Philip's Reviews > South Riding

South Riding by Winifred Holtby
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's review
May 14, 2011

really liked it
Read from May 14 to 22, 2011

I remember noticing this novel when it was reprinted in paperback in the early 1970s to tie in with the popularity of R.F. Delderfield's novels of English Country life in the first half of the 20th century, though only later did I discover that it was actually published in 1936, many years before Delderfield began publishing, and long before the lengthy, epic sagas he was to become known for.

So, reminded of it by the new TV adaptation, I decided to have a go at it - fortunately a copy was still in my Library system. It got off to a slow start, but I'm now 162 pages in and think I'll be seeing it through - Holtby shifts the focus between several characters, their situations, goals, and aspirations, and it's a bit hard at this point to see where it's all going.

5/16: I'm almost halfway through - much like Delderfield did, Holtby jumps around from chapter to chapter, focusing on various people and families who live and interact in the South Riding area - I have little doubt that eventually all the threads will converge at some point. There are a lot of characters to keep track of, and unfortunately some of them have very similar names, which makes it a bit difficult.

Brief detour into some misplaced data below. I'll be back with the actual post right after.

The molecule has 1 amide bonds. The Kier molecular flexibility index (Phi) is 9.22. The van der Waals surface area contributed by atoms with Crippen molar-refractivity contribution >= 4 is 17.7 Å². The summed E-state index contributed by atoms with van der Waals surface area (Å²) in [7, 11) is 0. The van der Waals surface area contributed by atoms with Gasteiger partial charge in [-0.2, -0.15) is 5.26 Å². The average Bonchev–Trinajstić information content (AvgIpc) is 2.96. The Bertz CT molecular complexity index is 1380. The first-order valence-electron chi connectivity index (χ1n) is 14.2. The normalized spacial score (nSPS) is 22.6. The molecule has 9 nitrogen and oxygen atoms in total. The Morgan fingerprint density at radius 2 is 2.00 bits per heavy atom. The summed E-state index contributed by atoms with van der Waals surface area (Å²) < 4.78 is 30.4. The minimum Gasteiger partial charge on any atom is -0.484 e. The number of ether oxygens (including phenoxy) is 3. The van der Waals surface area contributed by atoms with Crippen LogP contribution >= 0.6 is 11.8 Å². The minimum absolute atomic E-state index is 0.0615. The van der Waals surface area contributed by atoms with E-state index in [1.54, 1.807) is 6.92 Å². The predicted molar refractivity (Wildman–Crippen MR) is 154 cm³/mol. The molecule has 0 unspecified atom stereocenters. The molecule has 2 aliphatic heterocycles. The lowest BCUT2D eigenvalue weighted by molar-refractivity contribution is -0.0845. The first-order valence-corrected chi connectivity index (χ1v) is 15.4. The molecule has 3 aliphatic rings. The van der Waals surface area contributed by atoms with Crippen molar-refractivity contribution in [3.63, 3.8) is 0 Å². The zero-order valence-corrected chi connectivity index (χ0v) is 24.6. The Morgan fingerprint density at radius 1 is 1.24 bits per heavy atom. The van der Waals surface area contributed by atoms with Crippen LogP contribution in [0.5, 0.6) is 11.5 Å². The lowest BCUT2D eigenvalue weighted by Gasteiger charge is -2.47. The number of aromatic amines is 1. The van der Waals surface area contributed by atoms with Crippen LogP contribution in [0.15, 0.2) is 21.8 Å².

I've decided that I'll indefinitely avoid the new BBC adaptation which was just shown on PBS and which is to be released here on DVD - most of the comments I've read about it on-line have been unfavorable in comparing it to the book as well as to the previous, longer TV adaptation done in the 1970s - many characters and situations have apparently been omitted.

5/22: A good, solid read, with interesting pockets of emotional impact along the way.

Incidentally, SOUTH RIDING is one of the "Macmillan Spring Novels" advertised on the back panel of GONE WITH THE WIND's original dust-jacket, the first title listed in the right-hand column (above GWTW itself). Of the 15 other novels listed in addition to these two, only other novel is known today - WE THE LIVING, by Ayn Rand, which soon went out-of-print, a casualty of the enormous popularity of GWTW. It did not resurface and gain popularity until Random House republished it in the late 1950s, after the success of Rand's ATLAS SHRUGGED. (That "Macmillan Spring Novels" announcement soon disappeared as well, to be replaced by quotes from GWTW's extraordinary reviews.)
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05/16/2011 page 270

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